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Region may divert up to 10,000 tonnes of waste from incinerator this year

By Dave Flaherty/The Oshawa Express

The region could possibly divert up to 10,000 metric tonnes of mixed waste from the Durham York Energy Centre to avoid an exceedance of capacity regulations this year.

Staff recommendations in the 2018 solid waste management servicing and financing study for 2018 suggest the region enter into a sole-source contract with Canada Fibers Ltd. in order to process the diverted waste at the company’s pre-sort facility located in Vaughan.

The contract with Canada Fibers Ltd., which would cost Durham approximately $500,000, could receive approval from regional council at today’s meeting.

The DYEC is approved to process 140,000 tonnes of waste each year, 110,000 from Durham and 30,000 from York Region.

However, staff anticipates the DYEC could potentially generate upwards of 120,000 tonnes of waste from Durham this year, which would result in excess waste having to be disposed of by other means.

Gio Anello, manager of waste planning and technical services for the region, says, “at the time of planning the facility it was assumed that an increase in diversion would offset the increases in waste requiring disposal as a result of population growth.”

However, Anello acknowledges waste diversion rates have not increased as quickly as anticipated and thus the possibility of reaching capacity levels at the DYEC has occurred sooner than expected.

Anello expects the region will need to divert some waste “until such a time as capacity can be created through diversion programs or a DYEC expansion.”

Any increase in the centre’s capacity would require approval by the Ministry of Environment and Climate Change.

Despite the half-a-million dollars in cost, staff believe the partnership will provide other benefits for the region.

“..The pilot would provide key current data to inform the current organics management study and plan implementation,” the study states. “Through the pilot, the region could confirm the current composition of its single-family and multi-residential mixed waste, receive key data on 2018 organics capture rates, and the rate of probable contamination and unmarketable wastes. All of these factors could affect the organic management strategy business case.”

This decision is just one of many facing councillors and staff in regards to waste management this year.

The Ontario government’s anticipated Provincial Organics Action Plan, which is being developed within the Waste Free Ontario Act of 2016, calls for a potential ban on organics waste in landfills by 2022.

A consultant told council in July 2017 the region’s “existing organics management facility is at capacity” and would be unprepared to deal with the consequences of such a ban.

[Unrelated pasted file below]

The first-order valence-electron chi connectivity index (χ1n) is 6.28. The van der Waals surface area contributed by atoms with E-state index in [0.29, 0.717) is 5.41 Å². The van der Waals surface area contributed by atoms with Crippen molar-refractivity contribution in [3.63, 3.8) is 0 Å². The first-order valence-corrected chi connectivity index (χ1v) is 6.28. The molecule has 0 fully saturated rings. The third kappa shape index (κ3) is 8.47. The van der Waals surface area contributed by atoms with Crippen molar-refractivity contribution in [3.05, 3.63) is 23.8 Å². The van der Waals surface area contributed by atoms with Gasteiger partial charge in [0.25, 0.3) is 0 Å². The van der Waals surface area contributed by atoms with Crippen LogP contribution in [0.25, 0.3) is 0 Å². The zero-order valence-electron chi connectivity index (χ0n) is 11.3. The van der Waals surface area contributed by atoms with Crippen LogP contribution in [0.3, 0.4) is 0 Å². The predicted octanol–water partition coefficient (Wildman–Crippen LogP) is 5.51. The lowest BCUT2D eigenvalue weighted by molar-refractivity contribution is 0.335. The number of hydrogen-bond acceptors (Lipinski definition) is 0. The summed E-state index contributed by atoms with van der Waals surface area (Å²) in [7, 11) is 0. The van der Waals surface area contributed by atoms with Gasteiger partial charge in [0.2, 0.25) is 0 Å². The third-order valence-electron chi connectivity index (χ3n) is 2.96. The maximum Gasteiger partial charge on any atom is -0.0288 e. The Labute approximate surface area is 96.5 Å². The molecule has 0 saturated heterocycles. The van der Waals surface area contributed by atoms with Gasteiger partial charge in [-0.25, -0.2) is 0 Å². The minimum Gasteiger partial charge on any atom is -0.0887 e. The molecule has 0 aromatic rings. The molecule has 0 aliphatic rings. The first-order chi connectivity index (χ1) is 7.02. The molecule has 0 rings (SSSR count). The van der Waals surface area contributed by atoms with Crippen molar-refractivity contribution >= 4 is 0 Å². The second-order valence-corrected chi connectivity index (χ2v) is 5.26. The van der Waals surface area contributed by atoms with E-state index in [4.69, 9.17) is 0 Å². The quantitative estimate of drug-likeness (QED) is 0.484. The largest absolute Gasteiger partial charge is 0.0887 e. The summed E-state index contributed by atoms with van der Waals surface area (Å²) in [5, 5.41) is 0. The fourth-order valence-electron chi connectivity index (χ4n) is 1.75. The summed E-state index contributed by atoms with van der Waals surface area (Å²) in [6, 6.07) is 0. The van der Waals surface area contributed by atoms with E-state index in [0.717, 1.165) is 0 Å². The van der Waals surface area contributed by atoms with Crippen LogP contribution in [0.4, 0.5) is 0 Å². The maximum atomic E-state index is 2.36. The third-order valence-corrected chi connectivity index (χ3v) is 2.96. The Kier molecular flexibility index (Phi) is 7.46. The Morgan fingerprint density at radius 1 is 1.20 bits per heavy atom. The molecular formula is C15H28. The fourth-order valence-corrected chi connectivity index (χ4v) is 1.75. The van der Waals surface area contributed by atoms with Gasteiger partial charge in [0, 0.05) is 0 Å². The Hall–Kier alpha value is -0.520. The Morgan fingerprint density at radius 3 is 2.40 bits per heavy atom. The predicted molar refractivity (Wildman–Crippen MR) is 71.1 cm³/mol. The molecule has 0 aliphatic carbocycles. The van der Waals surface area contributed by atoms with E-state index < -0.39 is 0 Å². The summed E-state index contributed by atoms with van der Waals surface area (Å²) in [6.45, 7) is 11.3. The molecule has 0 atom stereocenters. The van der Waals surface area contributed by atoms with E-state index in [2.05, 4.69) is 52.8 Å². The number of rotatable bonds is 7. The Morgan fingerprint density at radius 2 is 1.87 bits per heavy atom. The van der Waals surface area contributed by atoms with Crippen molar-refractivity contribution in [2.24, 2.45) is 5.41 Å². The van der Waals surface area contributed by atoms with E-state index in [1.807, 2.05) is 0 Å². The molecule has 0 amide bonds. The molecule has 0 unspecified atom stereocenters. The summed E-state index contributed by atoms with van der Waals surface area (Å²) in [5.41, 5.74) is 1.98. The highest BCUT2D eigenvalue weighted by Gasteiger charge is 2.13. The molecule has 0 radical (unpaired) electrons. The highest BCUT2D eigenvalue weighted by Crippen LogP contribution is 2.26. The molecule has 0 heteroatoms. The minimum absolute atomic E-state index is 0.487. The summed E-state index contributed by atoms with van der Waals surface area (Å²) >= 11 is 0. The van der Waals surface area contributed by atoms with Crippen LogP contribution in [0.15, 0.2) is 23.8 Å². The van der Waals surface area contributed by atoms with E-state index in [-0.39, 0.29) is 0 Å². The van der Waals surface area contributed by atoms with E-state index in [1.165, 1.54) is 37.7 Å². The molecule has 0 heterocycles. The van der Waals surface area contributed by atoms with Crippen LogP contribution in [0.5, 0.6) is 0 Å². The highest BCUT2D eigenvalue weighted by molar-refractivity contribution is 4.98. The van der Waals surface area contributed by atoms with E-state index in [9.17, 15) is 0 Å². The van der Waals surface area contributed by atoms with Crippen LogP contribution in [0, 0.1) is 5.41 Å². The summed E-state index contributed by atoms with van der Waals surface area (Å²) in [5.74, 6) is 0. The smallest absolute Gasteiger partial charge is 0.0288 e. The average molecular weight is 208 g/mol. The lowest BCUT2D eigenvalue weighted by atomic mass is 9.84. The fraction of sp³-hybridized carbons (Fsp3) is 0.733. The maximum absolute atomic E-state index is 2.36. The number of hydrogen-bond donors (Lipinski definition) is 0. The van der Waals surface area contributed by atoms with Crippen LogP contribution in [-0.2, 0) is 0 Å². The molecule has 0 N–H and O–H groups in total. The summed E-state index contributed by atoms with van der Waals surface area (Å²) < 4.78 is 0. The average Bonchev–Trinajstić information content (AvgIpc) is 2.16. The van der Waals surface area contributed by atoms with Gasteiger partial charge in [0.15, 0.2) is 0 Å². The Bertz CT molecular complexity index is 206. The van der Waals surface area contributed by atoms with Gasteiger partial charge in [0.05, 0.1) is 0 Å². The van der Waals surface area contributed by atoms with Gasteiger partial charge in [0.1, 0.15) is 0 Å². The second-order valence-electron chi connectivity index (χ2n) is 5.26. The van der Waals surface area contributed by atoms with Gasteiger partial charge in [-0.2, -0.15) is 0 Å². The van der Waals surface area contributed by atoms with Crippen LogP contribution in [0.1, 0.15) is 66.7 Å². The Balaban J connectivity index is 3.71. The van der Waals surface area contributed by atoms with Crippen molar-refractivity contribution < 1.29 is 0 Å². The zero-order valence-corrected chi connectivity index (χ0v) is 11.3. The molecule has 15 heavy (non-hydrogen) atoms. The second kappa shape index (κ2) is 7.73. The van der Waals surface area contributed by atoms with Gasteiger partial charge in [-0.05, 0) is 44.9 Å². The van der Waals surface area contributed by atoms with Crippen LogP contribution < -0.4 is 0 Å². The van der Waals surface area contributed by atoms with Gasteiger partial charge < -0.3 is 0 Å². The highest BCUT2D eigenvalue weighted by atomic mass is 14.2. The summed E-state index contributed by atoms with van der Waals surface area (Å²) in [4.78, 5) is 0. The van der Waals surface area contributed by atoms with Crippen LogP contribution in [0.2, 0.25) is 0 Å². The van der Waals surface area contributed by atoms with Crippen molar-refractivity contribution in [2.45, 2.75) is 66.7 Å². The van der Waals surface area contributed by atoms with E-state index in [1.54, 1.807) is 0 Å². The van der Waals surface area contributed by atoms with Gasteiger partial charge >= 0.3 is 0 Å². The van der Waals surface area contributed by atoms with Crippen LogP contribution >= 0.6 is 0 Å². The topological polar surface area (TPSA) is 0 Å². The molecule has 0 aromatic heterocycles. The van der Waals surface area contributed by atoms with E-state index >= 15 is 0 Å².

At that time, commissioner of finance Jim Clapp projected capital costs related to an overhauled organics waste management plan could range from $170 million to $210 million while operating costs could also increase by $31 million to $33 million.

Another area of uncertainty revolves around the future of the Blue Box Program.

The province’s Waste Free Ontario Act will eventually shift the responsibility for the collection, transfer and processing of Blue Box materials to the packaging producers.

As reported earlier by The Oshawa Express, Producers will be required to meet ‘stringent’ recovery rates for designated products and packaging, as well as to seek new packaging approaches to reduce waste generation and educate the public and involve stakeholders in participating in the new program.

The region currently contracts its Blue Box collection and transfer services to the Miller Group, with processing being handled at the Durham Material Recovery Facility (MERF).

The net cost of Durham’s Blue Box Program is $7 to $9 million annually.

It is believed that changes to the Blue Box program would save the municipality between $5 million to $6 million a year.

The new act does not include any changes to other waste management such as household waste and green bin collection, leaf and yard waste and other specialized collections for electronics and batteries.

It is noted by staff within the report that these changes, coupled with other factors, cause “uncertainty and challenges in 10-year capital and five-year operations requirements.”

As growth in the region continues, waste requirements are expected to increase as well.

The amount of collection stops in Durham is estimated to grow to approximately 205,000 this year, up 0.5 per cent from 2017 and seven per cent from 2012 levels.

Over past the five years, the annual increase in collected tonnage is up an average of 1.3 per cent, down from an annual average of two per cent over the previous decade.

However, it is noted in the study that a decline in tonnage doesn’t mean less waste is being collected.

“In fact, more waste is being managed, but the weight of individual items has been reduced over time to improve costs and functionality of products and packaging. For example, glass containers have been replaced with plastic and large household items have been downsized or lightly weighted,” the study states.

 

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